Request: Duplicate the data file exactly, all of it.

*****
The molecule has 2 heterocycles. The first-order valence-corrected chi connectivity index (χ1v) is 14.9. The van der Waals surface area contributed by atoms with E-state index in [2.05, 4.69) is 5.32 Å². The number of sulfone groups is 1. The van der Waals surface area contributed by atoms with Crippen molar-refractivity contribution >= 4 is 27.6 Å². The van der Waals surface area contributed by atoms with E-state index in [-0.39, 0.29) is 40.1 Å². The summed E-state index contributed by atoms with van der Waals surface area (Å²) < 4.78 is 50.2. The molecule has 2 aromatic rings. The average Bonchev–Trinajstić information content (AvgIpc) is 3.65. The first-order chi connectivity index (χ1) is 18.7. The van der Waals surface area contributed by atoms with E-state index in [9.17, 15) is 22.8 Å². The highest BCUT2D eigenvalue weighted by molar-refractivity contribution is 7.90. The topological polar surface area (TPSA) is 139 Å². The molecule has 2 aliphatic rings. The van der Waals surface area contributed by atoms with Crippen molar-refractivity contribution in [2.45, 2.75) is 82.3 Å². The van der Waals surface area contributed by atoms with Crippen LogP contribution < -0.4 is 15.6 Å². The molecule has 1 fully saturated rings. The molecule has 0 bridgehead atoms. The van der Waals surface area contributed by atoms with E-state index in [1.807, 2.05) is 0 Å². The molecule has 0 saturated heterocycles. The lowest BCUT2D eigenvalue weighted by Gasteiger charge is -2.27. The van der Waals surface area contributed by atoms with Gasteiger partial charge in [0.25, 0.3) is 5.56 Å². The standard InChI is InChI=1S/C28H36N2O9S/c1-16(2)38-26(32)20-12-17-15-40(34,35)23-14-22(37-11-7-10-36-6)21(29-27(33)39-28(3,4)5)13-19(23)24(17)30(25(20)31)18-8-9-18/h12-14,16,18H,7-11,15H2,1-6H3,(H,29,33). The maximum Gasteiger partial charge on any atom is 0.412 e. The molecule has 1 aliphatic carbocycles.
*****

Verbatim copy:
The molecule has 2 heterocycles. The first-order valence-corrected chi connectivity index (χ1v) is 14.9. The van der Waals surface area contributed by atoms with E-state index in [2.05, 4.69) is 5.32 Å². The number of sulfone groups is 1. The van der Waals surface area contributed by atoms with Crippen molar-refractivity contribution >= 4 is 27.6 Å². The van der Waals surface area contributed by atoms with E-state index in [-0.39, 0.29) is 40.1 Å². The summed E-state index contributed by atoms with van der Waals surface area (Å²) < 4.78 is 50.2. The molecule has 2 aromatic rings. The average Bonchev–Trinajstić information content (AvgIpc) is 3.65. The first-order chi connectivity index (χ1) is 18.7. The van der Waals surface area contributed by atoms with E-state index in [9.17, 15) is 22.8 Å². The highest BCUT2D eigenvalue weighted by molar-refractivity contribution is 7.90. The topological polar surface area (TPSA) is 139 Å². The molecule has 2 aliphatic rings. The van der Waals surface area contributed by atoms with Crippen molar-refractivity contribution in [2.45, 2.75) is 82.3 Å². The van der Waals surface area contributed by atoms with Crippen LogP contribution < -0.4 is 15.6 Å². The molecule has 1 fully saturated rings. The molecule has 0 bridgehead atoms. The van der Waals surface area contributed by atoms with E-state index in [1.807, 2.05) is 0 Å². The molecule has 0 saturated heterocycles. The lowest BCUT2D eigenvalue weighted by Gasteiger charge is -2.27. The van der Waals surface area contributed by atoms with Gasteiger partial charge in [0.25, 0.3) is 5.56 Å². The standard InChI is InChI=1S/C28H36N2O9S/c1-16(2)38-26(32)20-12-17-15-40(34,35)23-14-22(37-11-7-10-36-6)21(29-27(33)39-28(3,4)5)13-19(23)24(17)30(25(20)31)18-8-9-18/h12-14,16,18H,7-11,15H2,1-6H3,(H,29,33). The maximum Gasteiger partial charge on any atom is 0.412 e. The molecule has 1 aliphatic carbocycles.